In a case involving an alleged theft of jewelry by a Mover hired to pack load and transport an Individual Shipper’s household goods and personal effects from Connecticut to Maryland, a Federal court in Connecticut held the Shipper’s State law claims (including statutory theft, conversion and Connecticut’s unfair trade practices act) are completely preempted by the federal law known as the Carmack Amendment and, removal of the suit from the State court in Connecticut to Federal court proper.
The case highlights the importance of immediately forwarding any lawsuit asserting claims against the carrier for loss/damage to personal property to a lawyer knowledgeable in transportation law. This is because the deadline to seek to remove such a suit from State to Federal court is short. The defendant does not want to miss this deadline. Missing the deadline may mean the carrier is required to defend the suit in what is typically a hostile state-court environment. In our practice, the typical process includes tendering the suit to the carrier’s insurer demanding a legal defense and indemnification, if appropriate.
The case also serves as a reminder that concepts of interstate transportation of property, the Carmack Amendment and the Shipper’s intent fixing the character of the shipment as interstate in nature are broad in scope. What at first glance may seem to be limited to a so-called “local” or intrastate move is, as a matter of federal law, interstate transportation – subject to federal laws which comprehensively and uniformly regulate carrier liability for loss/damage regardless of State laws.
The complaint alleged the Individual Shipper hired the defendant Mover “to bind, load and deliver” household goods and personal effects from Connecticut to Maryland and that when defendant packed and loaded some items on its truck, it failed to load the Shipper’s Tiffany and Co. diamond jewelry and other precious metals. 5 months after delivery, the Shipper reported the alleged theft to the West Hartford police department. A statement was taken down by the officer. In it, the officer wrote in part that, “the [Shipper] hired the [Mover] to move all of her belongings in the house. [The Shipper] stated her house was supposed to be empty by the time [the Mover] finished.”
The parties’ arm-wrestled over whether the lawsuit belonged in the plaintiff-friendly State court or, because the subject-matter of the suit – interstate transport of household goods – the Carmack Amendment completely preempts the State law claims leaving any claim that Shipper may have against the Mover subject to subject-matter jurisdiction in Federal court; to be resolved in accordance with Federal law.
The Shipper argued the suit should be remanded back to State court because the missing jewelry was not listed on the bill of lading and therefore as to the jewelry, the Carmack Amendment does not apply. The court rejected the argument noting that because liability placed on the motor carrier by the Carmack Amendment is unaffected by whether a bill of lading is even issued, logically then, the failure to list items on a bill of lading would not affect carrier liability or otherwise exempt a transaction from the coverage of the Carmack Amendment.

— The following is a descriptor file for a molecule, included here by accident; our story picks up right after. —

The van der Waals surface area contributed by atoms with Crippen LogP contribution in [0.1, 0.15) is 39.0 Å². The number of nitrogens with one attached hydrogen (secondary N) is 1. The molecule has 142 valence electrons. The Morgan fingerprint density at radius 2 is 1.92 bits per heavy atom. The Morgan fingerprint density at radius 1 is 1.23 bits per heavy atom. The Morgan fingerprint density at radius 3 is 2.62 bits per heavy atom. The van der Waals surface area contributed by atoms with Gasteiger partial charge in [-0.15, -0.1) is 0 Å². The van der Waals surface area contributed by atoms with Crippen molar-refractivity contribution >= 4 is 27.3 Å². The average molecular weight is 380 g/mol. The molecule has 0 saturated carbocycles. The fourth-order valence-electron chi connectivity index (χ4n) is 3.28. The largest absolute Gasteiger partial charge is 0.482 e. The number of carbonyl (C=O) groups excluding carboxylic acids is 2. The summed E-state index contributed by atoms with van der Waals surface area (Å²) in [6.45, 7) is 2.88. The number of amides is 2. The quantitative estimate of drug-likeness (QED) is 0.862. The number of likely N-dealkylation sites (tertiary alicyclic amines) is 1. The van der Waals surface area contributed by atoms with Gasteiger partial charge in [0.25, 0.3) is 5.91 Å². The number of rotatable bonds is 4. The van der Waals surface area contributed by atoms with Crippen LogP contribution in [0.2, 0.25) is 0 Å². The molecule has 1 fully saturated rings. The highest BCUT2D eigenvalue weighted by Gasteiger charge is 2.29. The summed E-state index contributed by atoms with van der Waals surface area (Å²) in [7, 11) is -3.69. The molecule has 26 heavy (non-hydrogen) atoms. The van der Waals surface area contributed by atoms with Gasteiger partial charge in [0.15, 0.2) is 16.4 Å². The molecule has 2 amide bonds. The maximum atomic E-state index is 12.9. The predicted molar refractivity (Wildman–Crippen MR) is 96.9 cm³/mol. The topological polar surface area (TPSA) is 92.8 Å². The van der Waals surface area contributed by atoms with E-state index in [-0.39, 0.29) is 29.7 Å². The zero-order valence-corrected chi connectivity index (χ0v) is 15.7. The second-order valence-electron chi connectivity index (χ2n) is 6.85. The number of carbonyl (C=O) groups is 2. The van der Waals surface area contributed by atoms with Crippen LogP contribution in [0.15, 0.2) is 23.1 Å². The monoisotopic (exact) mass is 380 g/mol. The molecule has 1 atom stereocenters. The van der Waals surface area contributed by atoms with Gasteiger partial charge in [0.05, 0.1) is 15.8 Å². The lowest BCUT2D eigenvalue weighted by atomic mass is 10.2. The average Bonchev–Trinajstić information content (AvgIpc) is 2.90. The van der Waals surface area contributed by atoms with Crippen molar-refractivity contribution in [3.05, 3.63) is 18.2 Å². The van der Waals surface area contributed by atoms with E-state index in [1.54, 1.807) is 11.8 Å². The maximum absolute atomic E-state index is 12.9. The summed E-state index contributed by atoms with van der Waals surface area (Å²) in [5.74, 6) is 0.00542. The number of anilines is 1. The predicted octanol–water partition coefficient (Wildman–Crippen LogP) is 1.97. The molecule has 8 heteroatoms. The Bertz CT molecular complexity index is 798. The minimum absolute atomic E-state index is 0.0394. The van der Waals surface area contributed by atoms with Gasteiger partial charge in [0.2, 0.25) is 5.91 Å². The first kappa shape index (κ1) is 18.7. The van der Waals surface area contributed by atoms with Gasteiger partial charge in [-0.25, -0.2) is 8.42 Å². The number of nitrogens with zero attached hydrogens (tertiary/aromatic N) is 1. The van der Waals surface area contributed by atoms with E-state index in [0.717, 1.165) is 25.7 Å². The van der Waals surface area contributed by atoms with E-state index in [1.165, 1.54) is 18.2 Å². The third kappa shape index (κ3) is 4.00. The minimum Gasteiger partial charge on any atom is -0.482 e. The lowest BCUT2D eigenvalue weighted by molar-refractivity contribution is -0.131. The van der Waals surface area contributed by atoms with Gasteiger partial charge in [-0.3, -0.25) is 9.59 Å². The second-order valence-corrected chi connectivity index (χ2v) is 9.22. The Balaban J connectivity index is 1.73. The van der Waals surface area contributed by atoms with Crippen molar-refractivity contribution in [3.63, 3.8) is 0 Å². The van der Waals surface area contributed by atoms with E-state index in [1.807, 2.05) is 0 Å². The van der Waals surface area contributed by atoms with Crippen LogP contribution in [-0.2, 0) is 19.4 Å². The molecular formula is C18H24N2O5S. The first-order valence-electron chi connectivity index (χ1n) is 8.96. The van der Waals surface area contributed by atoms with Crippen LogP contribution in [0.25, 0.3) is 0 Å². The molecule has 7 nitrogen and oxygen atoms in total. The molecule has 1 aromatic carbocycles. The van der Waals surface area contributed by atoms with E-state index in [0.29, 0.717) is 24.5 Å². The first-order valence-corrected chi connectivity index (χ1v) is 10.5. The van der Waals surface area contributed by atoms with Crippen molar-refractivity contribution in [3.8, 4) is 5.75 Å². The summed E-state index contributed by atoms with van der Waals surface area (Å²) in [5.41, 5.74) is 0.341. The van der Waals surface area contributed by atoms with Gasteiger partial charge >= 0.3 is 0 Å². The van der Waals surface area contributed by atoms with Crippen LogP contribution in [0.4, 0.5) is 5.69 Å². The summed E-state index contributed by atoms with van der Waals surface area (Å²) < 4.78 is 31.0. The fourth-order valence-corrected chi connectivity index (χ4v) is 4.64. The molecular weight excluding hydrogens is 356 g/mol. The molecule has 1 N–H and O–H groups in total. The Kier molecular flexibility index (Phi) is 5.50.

The Shipper also argued remand to State court is appropriate because the jewelry was allegedly stolen at origin and ostensibly never left the State of Connecticut, thus never triggering Carmack. Based on the allegations set out in her complaint, the court rejected the argument noting that the Shipper “fails to acknowledge the broad definition of ‘transportation’ under the Carmack Amendment, which includes . . . ‘services related to the movement of property, including arranging for, receipt, delivery, . . . handling, and packing.’”
In this writer’s opinion, the court correctly ruled that “because [the Shipper] alleges that the theft occurred during the loading and packing portion of her interstate move, whether the jewelry ever left Connecticut is irrelevant to the question of preemption under the Carmack Amendment.” While not stated in the opinion, the clear undercurrent supporting Federal court subject-matter jurisdiction is the well-settled principle that the Shipper’s intent to move her belongings from Connecticut to Maryland – fixes the transportation as an interstate movement of household goods, subjecting all claims arising out of the shipment to resolution according to Federal law.
The court rules all Shipper’s State law claims are completely preempted by the Carmack Amendment, removal of her case to the Federal court was appropriate and gives the Shipper a brief opportunity to replead her claim under the Carmack Amendment.
When it comes to interstate transport – particularly transportation of household goods – the preemptive impact of the Carmack Amendment cannot be overstated. In this case, the court’s ruling that numerous State law claims (including statutory theft, conversion and Connecticut’s unfair trade practices act, negligent infliction of emotional distress and negligent hiring, training and supervision) are completely preempted in effect recasts the lawsuit to one of recovery for the actual loss or injury to goods in transit if the shipper is able to establish her prima facia case for affixing liability on the carrier.
Critical to mounting a proper defense however, is the ability to spot the Carmack issues and react quickly by turning the State lawsuit over to competent transportation counsel.
Dated: Sudbury, MA
December 20, 2021
Andresen & Borovick, LLP
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 Shields v. United Van Lines, No. 21-1287 Ruling on Motion to Remand to Superior Court (D. Ct. Dec. 9, 2021).